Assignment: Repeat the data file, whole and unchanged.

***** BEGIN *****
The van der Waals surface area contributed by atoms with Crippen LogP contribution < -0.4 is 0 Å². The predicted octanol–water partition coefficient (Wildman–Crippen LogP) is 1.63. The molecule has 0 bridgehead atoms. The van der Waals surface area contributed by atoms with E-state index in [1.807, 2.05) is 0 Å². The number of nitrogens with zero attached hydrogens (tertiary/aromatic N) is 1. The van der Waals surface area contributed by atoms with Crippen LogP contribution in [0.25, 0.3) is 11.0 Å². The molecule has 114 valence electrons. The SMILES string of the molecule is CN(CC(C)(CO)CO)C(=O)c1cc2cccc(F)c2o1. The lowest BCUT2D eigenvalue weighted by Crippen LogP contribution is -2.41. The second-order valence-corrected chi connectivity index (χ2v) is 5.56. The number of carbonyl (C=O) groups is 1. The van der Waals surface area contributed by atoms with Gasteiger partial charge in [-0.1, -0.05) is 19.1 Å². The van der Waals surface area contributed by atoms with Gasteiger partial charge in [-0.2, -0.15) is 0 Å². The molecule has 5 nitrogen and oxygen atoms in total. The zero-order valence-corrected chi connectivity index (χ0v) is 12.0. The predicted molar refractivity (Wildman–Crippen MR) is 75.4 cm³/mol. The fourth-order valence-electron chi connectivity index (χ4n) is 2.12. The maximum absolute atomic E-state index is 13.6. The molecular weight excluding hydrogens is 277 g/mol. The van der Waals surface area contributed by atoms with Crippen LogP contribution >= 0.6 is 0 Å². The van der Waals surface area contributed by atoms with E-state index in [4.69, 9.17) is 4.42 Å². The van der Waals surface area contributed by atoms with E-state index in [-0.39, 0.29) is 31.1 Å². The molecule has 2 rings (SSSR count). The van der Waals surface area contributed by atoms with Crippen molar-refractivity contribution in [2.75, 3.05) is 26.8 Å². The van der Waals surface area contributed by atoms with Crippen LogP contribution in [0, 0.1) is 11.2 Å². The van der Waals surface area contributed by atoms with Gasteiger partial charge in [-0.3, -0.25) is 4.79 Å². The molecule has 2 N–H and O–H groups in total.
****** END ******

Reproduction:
The van der Waals surface area contributed by atoms with Crippen LogP contribution < -0.4 is 0 Å². The predicted octanol–water partition coefficient (Wildman–Crippen LogP) is 1.63. The molecule has 0 bridgehead atoms. The van der Waals surface area contributed by atoms with E-state index in [1.807, 2.05) is 0 Å². The number of nitrogens with zero attached hydrogens (tertiary/aromatic N) is 1. The van der Waals surface area contributed by atoms with Crippen LogP contribution in [0.25, 0.3) is 11.0 Å². The molecule has 114 valence electrons. The SMILES string of the molecule is CN(CC(C)(CO)CO)C(=O)c1cc2cccc(F)c2o1. The lowest BCUT2D eigenvalue weighted by Crippen LogP contribution is -2.41. The second-order valence-corrected chi connectivity index (χ2v) is 5.56. The number of carbonyl (C=O) groups is 1. The van der Waals surface area contributed by atoms with Gasteiger partial charge in [-0.1, -0.05) is 19.1 Å². The van der Waals surface area contributed by atoms with Gasteiger partial charge in [-0.2, -0.15) is 0 Å². The molecule has 5 nitrogen and oxygen atoms in total. The zero-order valence-corrected chi connectivity index (χ0v) is 12.0. The predicted molar refractivity (Wildman–Crippen MR) is 75.4 cm³/mol. The fourth-order valence-electron chi connectivity index (χ4n) is 2.12. The maximum absolute atomic E-state index is 13.6. The molecular weight excluding hydrogens is 277 g/mol. The van der Waals surface area contributed by atoms with Crippen LogP contribution >= 0.6 is 0 Å². The van der Waals surface area contributed by atoms with E-state index in [4.69, 9.17) is 4.42 Å². The van der Waals surface area contributed by atoms with E-state index in [-0.39, 0.29) is 31.1 Å². The molecule has 2 rings (SSSR count). The van der Waals surface area contributed by atoms with Crippen molar-refractivity contribution in [2.75, 3.05) is 26.8 Å². The van der Waals surface area contributed by atoms with Crippen LogP contribution in [0, 0.1) is 11.2 Å². The van der Waals surface area contributed by atoms with Gasteiger partial charge in [-0.3, -0.25) is 4.79 Å². The molecule has 2 N–H and O–H groups in total.